How — I wondered — had the much poorer British managed this? The answer was that it wasn't difficult for them at all. American hams, you see, were thinking only in terms of each person's having his or her own personal station, while the British simply decided to pool their money and efforts. So, groups of 15 to 80 individuals had worked together to create one station they could all use.
Is there a lesson for us North Americans in this? I think there is, and that it's a very important one, indeed!
Many of us tend to have a narrow view of technology . . . defining it in terms of such specific twentieth century examples as cars, computers, wind-powered generators, or solar water heaters. However, the broad meaning of "technology" covers more than mere hardware.
Look at it this way: We human beings have goals, tasks we hope to accomplish, and ways we want to live . . . and technologies are the aids we select in our attempt to achieve such aims. In other words, they are multipliers of human capability. They are ways and means by which we try to realize our dreams.
So our starting point (if we hope to use technology rather than let it use us ) is to be sure we have a fairly clear vision of the sort of life we want to live and the kind of world we're trying to create. Just where are we heading, and exactly what do we want?
The fact is that such basic directions must be decided upon before we can take the next step, which is to look critically at each of the technological aids that we're tempted to adopt: Is the proposed method in harmony with all our goals or does it clash with some? If it's not a perfect fit, what are the pros and cons . . . and how worthwhile are the trade-offs?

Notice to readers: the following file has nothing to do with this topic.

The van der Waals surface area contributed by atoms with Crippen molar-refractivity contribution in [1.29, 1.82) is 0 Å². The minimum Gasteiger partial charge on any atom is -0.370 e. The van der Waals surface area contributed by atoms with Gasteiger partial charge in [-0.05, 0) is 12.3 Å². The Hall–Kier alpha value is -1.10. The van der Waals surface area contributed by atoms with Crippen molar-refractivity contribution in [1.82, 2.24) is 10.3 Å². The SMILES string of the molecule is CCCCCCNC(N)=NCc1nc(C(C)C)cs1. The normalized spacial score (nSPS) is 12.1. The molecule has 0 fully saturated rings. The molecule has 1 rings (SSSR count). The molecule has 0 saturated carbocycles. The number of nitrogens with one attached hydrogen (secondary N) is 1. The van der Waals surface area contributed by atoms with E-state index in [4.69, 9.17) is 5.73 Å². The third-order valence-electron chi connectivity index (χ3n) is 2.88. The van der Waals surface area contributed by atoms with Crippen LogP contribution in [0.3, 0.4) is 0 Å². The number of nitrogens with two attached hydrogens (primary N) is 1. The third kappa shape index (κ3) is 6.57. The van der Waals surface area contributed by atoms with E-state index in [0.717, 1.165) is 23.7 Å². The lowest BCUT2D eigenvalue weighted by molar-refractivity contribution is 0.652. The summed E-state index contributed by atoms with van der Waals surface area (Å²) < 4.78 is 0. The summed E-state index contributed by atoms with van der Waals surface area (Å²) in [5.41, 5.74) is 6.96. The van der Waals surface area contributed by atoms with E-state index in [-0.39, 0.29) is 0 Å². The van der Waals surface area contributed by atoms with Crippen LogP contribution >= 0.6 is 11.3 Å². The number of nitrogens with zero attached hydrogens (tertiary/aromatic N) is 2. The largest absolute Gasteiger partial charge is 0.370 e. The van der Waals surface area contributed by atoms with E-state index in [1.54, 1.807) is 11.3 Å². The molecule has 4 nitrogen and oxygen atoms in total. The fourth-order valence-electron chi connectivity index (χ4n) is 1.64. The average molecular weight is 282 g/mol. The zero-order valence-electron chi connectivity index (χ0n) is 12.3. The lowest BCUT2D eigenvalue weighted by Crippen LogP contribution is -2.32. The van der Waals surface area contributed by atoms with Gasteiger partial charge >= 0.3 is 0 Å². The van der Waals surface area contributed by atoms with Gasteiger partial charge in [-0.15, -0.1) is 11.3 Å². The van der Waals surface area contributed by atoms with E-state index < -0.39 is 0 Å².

In a workshop I attended at the Alternative Forum in Vienna, we identified the nature of technology, the way technology is produced, and the use to which it's put as key points to consider. Here — from a list drawn up by our group of appropriate technology practitioners — are some of the specific questions that must be asked . . . and answered:
What is the technology's environmental impact? Does it — for example— avoid polluting, minimize the consumption of resources, fit with the local ecology, and promote a sustainable future?
Socially, does it help meet basic human needs, give control to the user, blend with the traditional culture, and enhance grassroots power?
Economically, does it meet local needs, help reduce economic inequalities, generate employment, and lead toward economic decentralization? Does the technology's production involve creative and interesting work, or merely contribute to alienation and the centralization of power?
The questions are often tough to answer, but they're very important, too! And, when such queries are applied to many technical innovations, it's soon discovered that the criteria often clash. Any improvement in the quality of life, for example, is bound to change the culture somewhat.
Purists — whether they're concerned with the area of lifestyle, politics, or environment — have trouble sorting out the balances because the immediately attainable reality isn't pure. The fact is that the world is in a mess, and we can't simply leap out of that muddle into a perfect society filled with perfect people and perfect technologies.
What we can do, however, is move from the present morass toward perfection . . . step by tiny step. And choosing our technologies with the keenest possible awareness of their pluses and minuses can contribute to that progress.